It’s time for a rational discussion of how to meet New Hampshire’s funding needs
There continues to be a lot of discussion about infrastructure needs, both nationally and in New Hampshire.
Recently, the U.S. Chamber of Commerce urged an increase in the federal gas tax to pay for infrastructure. The chamber, not a well-known left wing, radical, pro-tax group, to say the least, was taking a practical and obvious stance in making the suggestion.
Recently, I was watching a rerun of “The West Wing” television show of the late ‘90s, just to see what a White House filled with idealists and policy people might look like, and one of the shows focused on the “brand new” Prius hybrid automobile.
By now, millions of Priuses have been sold and automobile magazines are even criticizing the vehicle as “old technology.”
Hybrid cars and all-electric vehicles highlight part of the problem we face in paying for roads. When all cars ran on gasoline, and the average car got 12 miles per gallon, it was easy to fund highways with a gas tax, even at a relatively low rate per gallon.
Now, however, even all-gas vehicles get 25 miles per gallon or more and hybrids get close to 50 miles per gallon. All-electric vehicles use no gas at all.
The chamber’s wise recommendation is to raise the gas tax in recognition of the increased vehicle mileage.
The gas tax is not a broad-based tax. It is a “user fee” applied only to those who make use of the vehicles that use the roads. However, this does not result in any contribution by those vehicles that are all-electric or use alternate fuels like hydrogen, which apparently is on the horizon.
There are two possible solutions. One is increasing tolls that those vehicles pay, as well as all others, in combination with an increase in the gas tax. The other is a one-time registration fee (or annual fee) applied only to non-gas vehicles, somehow calculating what the fee would be based on the nature of the vehicle, amount of predicted usage, etc.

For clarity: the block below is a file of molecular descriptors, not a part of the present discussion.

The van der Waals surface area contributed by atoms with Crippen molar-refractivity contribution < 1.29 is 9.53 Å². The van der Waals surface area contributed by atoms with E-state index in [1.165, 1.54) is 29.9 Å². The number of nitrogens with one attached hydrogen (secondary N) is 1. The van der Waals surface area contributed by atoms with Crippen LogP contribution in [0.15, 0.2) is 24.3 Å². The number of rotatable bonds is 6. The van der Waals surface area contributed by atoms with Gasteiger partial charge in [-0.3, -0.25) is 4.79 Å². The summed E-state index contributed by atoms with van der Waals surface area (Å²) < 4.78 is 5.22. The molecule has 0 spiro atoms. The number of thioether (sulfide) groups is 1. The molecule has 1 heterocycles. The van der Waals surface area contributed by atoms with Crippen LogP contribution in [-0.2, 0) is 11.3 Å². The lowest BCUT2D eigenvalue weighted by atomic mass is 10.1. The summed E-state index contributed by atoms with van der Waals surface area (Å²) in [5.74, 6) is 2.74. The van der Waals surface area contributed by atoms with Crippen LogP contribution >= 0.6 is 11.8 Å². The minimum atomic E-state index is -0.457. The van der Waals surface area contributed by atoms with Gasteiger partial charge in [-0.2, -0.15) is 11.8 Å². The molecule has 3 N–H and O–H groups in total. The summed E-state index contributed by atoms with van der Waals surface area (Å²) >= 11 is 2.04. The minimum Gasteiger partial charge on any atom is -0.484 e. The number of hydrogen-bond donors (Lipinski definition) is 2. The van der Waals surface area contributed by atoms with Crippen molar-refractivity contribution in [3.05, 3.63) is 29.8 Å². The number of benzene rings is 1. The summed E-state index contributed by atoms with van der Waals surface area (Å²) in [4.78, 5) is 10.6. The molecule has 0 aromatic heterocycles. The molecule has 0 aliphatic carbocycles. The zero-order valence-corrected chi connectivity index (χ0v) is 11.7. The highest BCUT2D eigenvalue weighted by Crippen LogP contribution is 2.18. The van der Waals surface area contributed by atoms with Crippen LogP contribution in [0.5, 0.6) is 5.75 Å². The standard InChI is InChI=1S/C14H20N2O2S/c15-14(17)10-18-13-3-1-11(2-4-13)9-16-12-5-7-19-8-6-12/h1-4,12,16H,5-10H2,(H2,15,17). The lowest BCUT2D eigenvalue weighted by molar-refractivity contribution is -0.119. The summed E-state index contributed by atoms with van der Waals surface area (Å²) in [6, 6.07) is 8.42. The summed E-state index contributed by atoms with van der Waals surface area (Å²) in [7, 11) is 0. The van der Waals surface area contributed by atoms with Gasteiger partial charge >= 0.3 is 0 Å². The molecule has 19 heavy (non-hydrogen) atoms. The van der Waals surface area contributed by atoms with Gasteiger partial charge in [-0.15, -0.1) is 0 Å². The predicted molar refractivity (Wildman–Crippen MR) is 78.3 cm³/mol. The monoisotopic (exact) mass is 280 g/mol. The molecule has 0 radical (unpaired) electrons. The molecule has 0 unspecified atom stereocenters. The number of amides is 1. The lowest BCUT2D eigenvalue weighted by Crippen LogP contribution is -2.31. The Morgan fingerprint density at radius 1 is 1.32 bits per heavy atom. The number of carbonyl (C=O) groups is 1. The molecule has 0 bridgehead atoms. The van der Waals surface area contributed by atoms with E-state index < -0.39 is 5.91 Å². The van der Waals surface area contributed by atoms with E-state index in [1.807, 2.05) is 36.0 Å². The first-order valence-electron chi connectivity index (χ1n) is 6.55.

Recently, there was a proposal in New Hampshire to raise highway tolls. Interestingly, the debate was shut off when Gov. Chris Sununu refused to bring the matter before the Executive Council. He only did this after certain right-wing lobbying and “think tank” organizations accused an increased toll of being a “tax,” which should be avoided in a state where it is either religious or ideological doctrine that taxes don’t go up.
That was nonsense. A toll is a user fee, and if people who use the roads are to pay for them, they have to do so in a rational manner, of which tolls are a part. Of course, increasing tolls would be consistent with New Hampshire’s tradition of taxing those from out-of-state, and out-of-state drivers could pay an increased toll right before they went to the liquor stores on the highway!
In any event, until the discussion becomes rational and analytical, nothing is going to happen in terms of infrastructure improvement.
Meanwhile, the subject of commuter rail was highlighted when Governor Sununu changed his position on funding a study and indicated his support.
Commuter rail not only is romantic and popular with those who want to increase the workforce and attract young people to New Hampshire, whether it would or not, it is also controversial, because in a place like New Hampshire with a relatively light number of users, making commuter rail profitable is problematic, and there does not seem to be any government money to subsidize it.
Another interesting rail-connected development is the advent of a private company proposing service to Nashua and Bedford from Worcester, Mass. Why there would be any call for Worcester to Nashua and Bedford is a question I cannot answer, but the idea of a private company thinking it could be viable suggests that perhaps adding Manchester, Manchester-Boston Regional Airport and a connection to the MBTA in Lowell might increase profitability and desirability.
It has always seemed to me that the answer to finding out about the viability of commuter rail would be to extend the rail lines from Lowell to South Nashua and see if it works, before spending a lot of money extending it to other places.
Anyway, these infrastructure matters need to be addressed in a sensible, non-ideological and practical way. Maybe that will happen. Maybe not.
Brad Cook, a shareholder in the Manchester law firm of Sheehan Phinney Bass & Green, heads its government relations and estate planning groups.